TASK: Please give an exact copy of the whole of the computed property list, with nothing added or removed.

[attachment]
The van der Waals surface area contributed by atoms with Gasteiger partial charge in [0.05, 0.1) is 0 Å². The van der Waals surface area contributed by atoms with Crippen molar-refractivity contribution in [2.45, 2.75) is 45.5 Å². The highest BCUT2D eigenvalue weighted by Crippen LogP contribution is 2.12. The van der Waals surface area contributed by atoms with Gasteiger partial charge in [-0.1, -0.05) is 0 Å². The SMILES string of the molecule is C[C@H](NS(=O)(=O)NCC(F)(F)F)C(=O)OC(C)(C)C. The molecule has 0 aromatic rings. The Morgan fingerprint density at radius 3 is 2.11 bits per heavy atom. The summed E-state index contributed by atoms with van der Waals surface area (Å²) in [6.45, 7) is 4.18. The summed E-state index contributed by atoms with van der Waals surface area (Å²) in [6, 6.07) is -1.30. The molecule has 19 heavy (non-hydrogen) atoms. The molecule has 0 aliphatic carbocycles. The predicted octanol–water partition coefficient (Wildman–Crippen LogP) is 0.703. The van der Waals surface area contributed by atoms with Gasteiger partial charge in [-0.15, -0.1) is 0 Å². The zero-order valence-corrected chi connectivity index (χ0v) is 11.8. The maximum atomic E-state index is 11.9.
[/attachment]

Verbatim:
The van der Waals surface area contributed by atoms with Gasteiger partial charge in [0.05, 0.1) is 0 Å². The van der Waals surface area contributed by atoms with Crippen molar-refractivity contribution in [2.45, 2.75) is 45.5 Å². The highest BCUT2D eigenvalue weighted by Crippen LogP contribution is 2.12. The van der Waals surface area contributed by atoms with Gasteiger partial charge in [-0.1, -0.05) is 0 Å². The SMILES string of the molecule is C[C@H](NS(=O)(=O)NCC(F)(F)F)C(=O)OC(C)(C)C. The molecule has 0 aromatic rings. The Morgan fingerprint density at radius 3 is 2.11 bits per heavy atom. The summed E-state index contributed by atoms with van der Waals surface area (Å²) in [6.45, 7) is 4.18. The summed E-state index contributed by atoms with van der Waals surface area (Å²) in [6, 6.07) is -1.30. The molecule has 19 heavy (non-hydrogen) atoms. The molecule has 0 aliphatic carbocycles. The predicted octanol–water partition coefficient (Wildman–Crippen LogP) is 0.703. The van der Waals surface area contributed by atoms with Gasteiger partial charge in [-0.15, -0.1) is 0 Å². The zero-order valence-corrected chi connectivity index (χ0v) is 11.8. The maximum atomic E-state index is 11.9.